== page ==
According to Gardening Know How and Home Guides, tomato leaves turn yellow for many reasons, including: a lack of nitrogen in the soil, lack of water, pest problems or magnesium deficiency. Minor yellowing during the growing season or on the lower parts of the plant is normal ? it does not call for grave concern. However, a bacterial, fungus or other tomato disease typically requires treatment.
The first step to alleviating extensive yellowing of tomato leaves is to verify that the plant is being watered frequently. Gardening Know How recommends a drip hose to ensure adequate watering of the tomato plant. Next, check the nitrogen in the soil. If the soil is lacking in nitrogen then apply nitrogen rich fertilizer by following the manufacturer's directions on the container. Pest problems, normally having to do with aphids, can be treated with insecticide or by more natural means, such as the introduction of ladybugs.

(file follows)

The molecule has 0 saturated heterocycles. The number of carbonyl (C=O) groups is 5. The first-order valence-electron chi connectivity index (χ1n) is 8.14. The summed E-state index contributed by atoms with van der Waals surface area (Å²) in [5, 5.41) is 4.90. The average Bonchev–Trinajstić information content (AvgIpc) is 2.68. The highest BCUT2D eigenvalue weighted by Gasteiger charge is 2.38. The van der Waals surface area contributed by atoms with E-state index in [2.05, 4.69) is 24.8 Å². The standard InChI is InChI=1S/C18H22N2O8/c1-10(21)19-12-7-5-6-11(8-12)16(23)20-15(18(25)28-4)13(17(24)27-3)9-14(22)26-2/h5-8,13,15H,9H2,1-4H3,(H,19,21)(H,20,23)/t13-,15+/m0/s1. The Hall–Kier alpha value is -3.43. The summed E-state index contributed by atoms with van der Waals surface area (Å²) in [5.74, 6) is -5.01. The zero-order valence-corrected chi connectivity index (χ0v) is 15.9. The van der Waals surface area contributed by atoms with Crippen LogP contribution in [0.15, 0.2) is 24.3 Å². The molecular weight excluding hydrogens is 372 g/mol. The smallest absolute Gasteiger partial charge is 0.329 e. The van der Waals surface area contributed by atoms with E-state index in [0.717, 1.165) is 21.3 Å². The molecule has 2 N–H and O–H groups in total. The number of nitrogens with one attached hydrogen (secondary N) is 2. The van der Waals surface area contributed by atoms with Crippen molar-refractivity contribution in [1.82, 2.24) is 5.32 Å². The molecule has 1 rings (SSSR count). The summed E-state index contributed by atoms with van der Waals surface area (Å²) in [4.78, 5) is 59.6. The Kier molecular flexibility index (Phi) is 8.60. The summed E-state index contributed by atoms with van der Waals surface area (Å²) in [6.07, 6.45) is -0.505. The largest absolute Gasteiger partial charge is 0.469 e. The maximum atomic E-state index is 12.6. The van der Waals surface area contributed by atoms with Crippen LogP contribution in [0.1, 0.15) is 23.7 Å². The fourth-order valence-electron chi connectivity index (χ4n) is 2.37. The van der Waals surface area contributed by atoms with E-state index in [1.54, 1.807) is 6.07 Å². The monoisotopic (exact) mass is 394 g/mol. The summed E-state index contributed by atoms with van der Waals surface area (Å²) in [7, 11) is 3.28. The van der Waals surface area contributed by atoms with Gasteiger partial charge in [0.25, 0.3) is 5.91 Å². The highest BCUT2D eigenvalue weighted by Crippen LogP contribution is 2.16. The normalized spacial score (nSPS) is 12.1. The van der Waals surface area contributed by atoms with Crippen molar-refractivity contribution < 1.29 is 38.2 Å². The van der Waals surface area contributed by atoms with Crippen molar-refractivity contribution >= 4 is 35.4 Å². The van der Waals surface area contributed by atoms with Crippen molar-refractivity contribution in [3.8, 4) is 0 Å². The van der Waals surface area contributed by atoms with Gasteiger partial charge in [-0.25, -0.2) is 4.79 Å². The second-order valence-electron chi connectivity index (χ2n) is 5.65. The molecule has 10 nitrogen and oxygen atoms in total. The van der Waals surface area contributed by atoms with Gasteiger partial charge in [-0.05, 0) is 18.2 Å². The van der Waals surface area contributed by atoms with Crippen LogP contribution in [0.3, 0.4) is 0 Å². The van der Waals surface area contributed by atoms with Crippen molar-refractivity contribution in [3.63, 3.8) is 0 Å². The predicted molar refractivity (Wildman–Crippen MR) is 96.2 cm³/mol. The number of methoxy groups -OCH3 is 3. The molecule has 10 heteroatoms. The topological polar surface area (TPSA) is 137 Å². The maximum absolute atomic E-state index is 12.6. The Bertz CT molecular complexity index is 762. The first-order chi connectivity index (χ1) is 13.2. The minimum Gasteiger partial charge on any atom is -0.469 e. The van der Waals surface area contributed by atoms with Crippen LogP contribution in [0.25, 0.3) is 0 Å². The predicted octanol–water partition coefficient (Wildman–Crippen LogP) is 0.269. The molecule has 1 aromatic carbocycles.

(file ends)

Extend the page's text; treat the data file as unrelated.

A magnesium deficiency can be identified by yellowing that occurs between the individual veins of the leaves. This focused yellowing can also be coupled with a significant decrease in the amount of tomatoes produced by the plant. If these symptoms occur, first test the soil to discern the amount of magnesium in it. Some plants exhibit symptoms that suggest that magnesium is lacking in the soil when it is not. However, if magnesium levels are low, then dilute one tablespoon of Epsom salt in a gallon of water. Spray the plant with the solution when the plant is flowering and when tomatoes are beginning to appear.